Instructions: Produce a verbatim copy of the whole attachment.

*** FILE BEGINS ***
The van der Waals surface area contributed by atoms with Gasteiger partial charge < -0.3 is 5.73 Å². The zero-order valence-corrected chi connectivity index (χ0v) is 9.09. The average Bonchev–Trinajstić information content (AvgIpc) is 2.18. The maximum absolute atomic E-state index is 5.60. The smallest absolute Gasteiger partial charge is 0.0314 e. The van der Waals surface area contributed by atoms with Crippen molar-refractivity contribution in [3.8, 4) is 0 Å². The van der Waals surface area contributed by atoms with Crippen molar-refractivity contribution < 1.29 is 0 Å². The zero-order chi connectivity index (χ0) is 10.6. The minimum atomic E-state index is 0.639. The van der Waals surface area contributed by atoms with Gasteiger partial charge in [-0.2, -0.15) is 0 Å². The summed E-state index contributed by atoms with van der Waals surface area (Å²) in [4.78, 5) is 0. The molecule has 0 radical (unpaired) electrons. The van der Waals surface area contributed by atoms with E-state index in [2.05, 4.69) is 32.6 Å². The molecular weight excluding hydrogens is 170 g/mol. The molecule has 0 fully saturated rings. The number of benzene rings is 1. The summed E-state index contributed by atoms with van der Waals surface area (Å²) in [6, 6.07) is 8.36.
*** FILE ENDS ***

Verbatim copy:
The van der Waals surface area contributed by atoms with Gasteiger partial charge < -0.3 is 5.73 Å². The zero-order valence-corrected chi connectivity index (χ0v) is 9.09. The average Bonchev–Trinajstić information content (AvgIpc) is 2.18. The maximum absolute atomic E-state index is 5.60. The smallest absolute Gasteiger partial charge is 0.0314 e. The van der Waals surface area contributed by atoms with Crippen molar-refractivity contribution in [3.8, 4) is 0 Å². The van der Waals surface area contributed by atoms with Crippen molar-refractivity contribution < 1.29 is 0 Å². The zero-order chi connectivity index (χ0) is 10.6. The minimum atomic E-state index is 0.639. The van der Waals surface area contributed by atoms with Gasteiger partial charge in [-0.2, -0.15) is 0 Å². The summed E-state index contributed by atoms with van der Waals surface area (Å²) in [4.78, 5) is 0. The molecule has 0 radical (unpaired) electrons. The van der Waals surface area contributed by atoms with E-state index in [2.05, 4.69) is 32.6 Å². The molecular weight excluding hydrogens is 170 g/mol. The molecule has 0 fully saturated rings. The number of benzene rings is 1. The summed E-state index contributed by atoms with van der Waals surface area (Å²) in [6, 6.07) is 8.36.